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.. , , , , , , . (). – , – «Poem: International Quarterly Review». – «Night Fugue» - 2013 .


THE CORN VERSICLES

I love paths cut
through corn,
through grass and meadowsweet —

that clean opening,
as if the path
were
a pattern
for life, abstract and true —
as if form were a truth
about you.
And I love to walk
the new
swathe, where stalks
start up from the exact
gold dark

as I reach down to touch each corn-head with a fingertip —
it makes me think
of Helena, Empress
Mother of Constantine,

gambling on the natural justice
that gods
reward faithfulness.
Everything good
still waits
in the next field,

the best
is yet to come
and it smells of warm earth

crazed by sun,
of seed-heads
husked against my thumb.

Do you remember
when we walked at Eastleach?

Did you see me stoop and grow
strange to myself —

like the rows
of wheat — like shaking bells of husk?





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TWO COLESHILL SONNETS
REVENANT

Downhill… and I met myself,
a pale ghost glimmering
the way a poacher’s torch shines
there — now there — between the trees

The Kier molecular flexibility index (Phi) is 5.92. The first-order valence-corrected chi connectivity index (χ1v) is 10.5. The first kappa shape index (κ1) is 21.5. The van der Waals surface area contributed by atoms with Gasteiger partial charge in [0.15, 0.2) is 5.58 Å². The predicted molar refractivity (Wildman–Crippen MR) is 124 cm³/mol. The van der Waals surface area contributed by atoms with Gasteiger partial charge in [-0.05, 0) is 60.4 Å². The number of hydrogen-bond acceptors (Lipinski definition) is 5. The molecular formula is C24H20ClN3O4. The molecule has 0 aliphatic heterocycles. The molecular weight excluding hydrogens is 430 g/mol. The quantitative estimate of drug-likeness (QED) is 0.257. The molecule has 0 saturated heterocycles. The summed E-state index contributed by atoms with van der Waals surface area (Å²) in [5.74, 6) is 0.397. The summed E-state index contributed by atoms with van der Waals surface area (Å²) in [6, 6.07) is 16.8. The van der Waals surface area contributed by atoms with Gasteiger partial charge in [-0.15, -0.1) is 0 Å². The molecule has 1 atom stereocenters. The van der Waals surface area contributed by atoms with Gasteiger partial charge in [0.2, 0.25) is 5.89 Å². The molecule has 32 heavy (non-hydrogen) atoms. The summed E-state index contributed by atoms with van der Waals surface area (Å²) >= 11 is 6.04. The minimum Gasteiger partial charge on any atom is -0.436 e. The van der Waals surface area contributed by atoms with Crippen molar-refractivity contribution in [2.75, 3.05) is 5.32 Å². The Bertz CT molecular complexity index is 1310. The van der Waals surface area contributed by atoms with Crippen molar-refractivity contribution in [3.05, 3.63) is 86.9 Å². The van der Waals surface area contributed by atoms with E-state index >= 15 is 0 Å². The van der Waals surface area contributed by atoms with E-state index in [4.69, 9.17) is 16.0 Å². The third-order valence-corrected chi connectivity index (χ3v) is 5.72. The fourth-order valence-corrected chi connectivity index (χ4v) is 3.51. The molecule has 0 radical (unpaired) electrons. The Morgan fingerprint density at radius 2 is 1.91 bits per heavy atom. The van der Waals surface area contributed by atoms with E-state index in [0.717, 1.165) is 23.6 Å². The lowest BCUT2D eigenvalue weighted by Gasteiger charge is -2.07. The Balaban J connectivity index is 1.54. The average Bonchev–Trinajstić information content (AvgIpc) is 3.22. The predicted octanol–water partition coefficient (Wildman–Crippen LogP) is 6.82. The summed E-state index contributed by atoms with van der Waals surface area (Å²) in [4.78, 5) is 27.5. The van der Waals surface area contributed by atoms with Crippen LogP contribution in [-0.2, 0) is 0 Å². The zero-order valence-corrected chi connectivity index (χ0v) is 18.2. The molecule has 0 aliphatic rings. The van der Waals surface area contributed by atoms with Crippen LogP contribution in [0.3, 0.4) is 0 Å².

so it seems at moments as if
they too are ghosts, walking
in a new light, coming
out of memory toward you…

When we met, myself and I,
each cast the other into a kind
of shining shadow,

my younger self ascending through me
like a shiver, as I turned
toward the house below.

CONCEPTION

The small cat inside the hut,
looking out of the glass door
at the dog scratching that door,
places her paws together
with unconscious care
on the blue square of the mat.

Grace is a secret clockwork,
she seems to say. Which is true.
We’ll never arrive at the truth —
I mean, we can never undress
right down to how we were
in our conception’s new caress
when the membrane spilled the dreaming yolk;
when self first broke and entered self.





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THE MIRACLE TREE

The true Rood
is in the tree —

white
as rising sap,
the Christ-white blood

The true tree
is in the Rood —

red
as the breaking bark
where the yew bleeds

The Rood
holds up life

in blood-red apple
and bruised pear,
sweet fruit

The tree
holds up death —

ransacked body,
hunger and juice
The graveyard miracle






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*
When you put your hands around my neck
I didn’t know whether I was great or small.

My bones flew out into the universe
and began to sing —

a scatter of small birds.

Did you kill me
or love me?

Night rises from the earth.

Always the same night
with its claws at my stomach.

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